Key Dates/Data Releases
  • 12/4: S&P Global Services PMI
  • 12/5: JOLTS
  • 12/6: International trade in goods and services
  • 12/8: Employment situation

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Data sources:

Economic: Based on data from U.S. Bureau of Labor Statistics (unemployment, inflation); U.S. Department of Commerce (GDP, corporate profits, retail sales, housing); S&P/Case-Shiller 20-City Composite Index (home prices); Institute for Supply Management (manufacturing/services). Performance: Based on data reported in WSJ Market Data Center (indexes); U.S. Treasury (Treasury yields); U.S. Energy Information Administration/Bloomberg.com Market Data (oil spot price, WTI, Cushing, OK); www.goldprice.org (spot gold/silver); Oanda/FX Street (currency exchange rates).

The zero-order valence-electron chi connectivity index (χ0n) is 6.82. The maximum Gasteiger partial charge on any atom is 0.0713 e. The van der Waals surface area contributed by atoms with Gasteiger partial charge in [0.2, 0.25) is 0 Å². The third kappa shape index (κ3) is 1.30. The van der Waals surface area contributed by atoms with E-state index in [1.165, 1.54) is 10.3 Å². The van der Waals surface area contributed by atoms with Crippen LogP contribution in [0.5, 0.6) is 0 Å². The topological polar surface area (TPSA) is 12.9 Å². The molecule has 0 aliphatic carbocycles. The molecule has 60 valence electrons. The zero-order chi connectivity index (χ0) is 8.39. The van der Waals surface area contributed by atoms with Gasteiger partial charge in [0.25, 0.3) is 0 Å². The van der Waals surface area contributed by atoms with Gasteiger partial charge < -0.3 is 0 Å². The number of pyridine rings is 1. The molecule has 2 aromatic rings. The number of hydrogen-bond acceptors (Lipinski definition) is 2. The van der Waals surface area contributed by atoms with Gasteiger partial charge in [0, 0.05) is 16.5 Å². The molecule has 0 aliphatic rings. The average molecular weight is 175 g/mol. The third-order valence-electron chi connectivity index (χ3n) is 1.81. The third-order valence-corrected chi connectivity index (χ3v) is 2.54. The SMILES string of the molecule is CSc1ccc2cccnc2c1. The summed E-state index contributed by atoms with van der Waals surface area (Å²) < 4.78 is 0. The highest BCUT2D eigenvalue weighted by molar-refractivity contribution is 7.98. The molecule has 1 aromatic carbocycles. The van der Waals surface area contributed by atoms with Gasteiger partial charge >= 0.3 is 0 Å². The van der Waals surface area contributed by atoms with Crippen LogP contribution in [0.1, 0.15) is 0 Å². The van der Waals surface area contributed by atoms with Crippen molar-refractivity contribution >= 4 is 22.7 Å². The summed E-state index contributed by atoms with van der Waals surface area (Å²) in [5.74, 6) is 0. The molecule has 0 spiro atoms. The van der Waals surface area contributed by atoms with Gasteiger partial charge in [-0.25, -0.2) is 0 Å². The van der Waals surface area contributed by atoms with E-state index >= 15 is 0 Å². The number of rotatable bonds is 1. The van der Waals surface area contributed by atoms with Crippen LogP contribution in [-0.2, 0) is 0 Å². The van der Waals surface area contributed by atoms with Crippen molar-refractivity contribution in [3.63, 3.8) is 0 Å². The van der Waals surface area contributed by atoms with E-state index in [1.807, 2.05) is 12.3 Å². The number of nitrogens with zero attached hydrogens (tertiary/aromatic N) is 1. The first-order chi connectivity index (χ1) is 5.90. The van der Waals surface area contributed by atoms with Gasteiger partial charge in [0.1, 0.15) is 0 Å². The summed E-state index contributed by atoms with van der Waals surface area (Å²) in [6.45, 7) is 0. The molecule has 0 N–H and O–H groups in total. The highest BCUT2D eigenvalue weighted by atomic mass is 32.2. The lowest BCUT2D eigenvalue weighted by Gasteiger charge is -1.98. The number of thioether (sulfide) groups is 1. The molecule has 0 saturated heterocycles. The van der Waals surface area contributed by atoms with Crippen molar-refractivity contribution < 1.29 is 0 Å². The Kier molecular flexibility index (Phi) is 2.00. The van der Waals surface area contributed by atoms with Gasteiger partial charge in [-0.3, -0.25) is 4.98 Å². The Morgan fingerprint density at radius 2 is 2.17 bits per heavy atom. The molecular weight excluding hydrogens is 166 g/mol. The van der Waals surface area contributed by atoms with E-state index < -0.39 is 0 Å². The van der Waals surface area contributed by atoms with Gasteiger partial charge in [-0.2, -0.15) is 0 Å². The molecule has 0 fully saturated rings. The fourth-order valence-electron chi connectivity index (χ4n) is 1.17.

News items are based on reports from multiple commonly available international news sources (i.e., wire services) and are independently verified when necessary with secondary sources such as government agencies, corporate press releases, or trade organizations. All information is based on sources deemed reliable, but no warranty or guarantee is made as to its accuracy or completeness. Neither the information nor any opinion expressed herein constitutes a solicitation for the purchase or sale of any securities, and should not be relied on as financial advice.

Forecasts are based on current conditions, subject to change, and may not come to pass. U.S. Treasury securities are guaranteed by the federal government as to the timely payment of principal and interest. The principal value of Treasury securities and other bonds fluctuates with market conditions. Bonds are subject to inflation, interest-rate, and credit risks. As interest rates rise, bond prices typically fall. A bond sold or redeemed prior to maturity may be subject to loss. Past performance is no guarantee of future results. All investing involves risk, including the potential loss of principal, and there can be no guarantee that any investing strategy will be successful.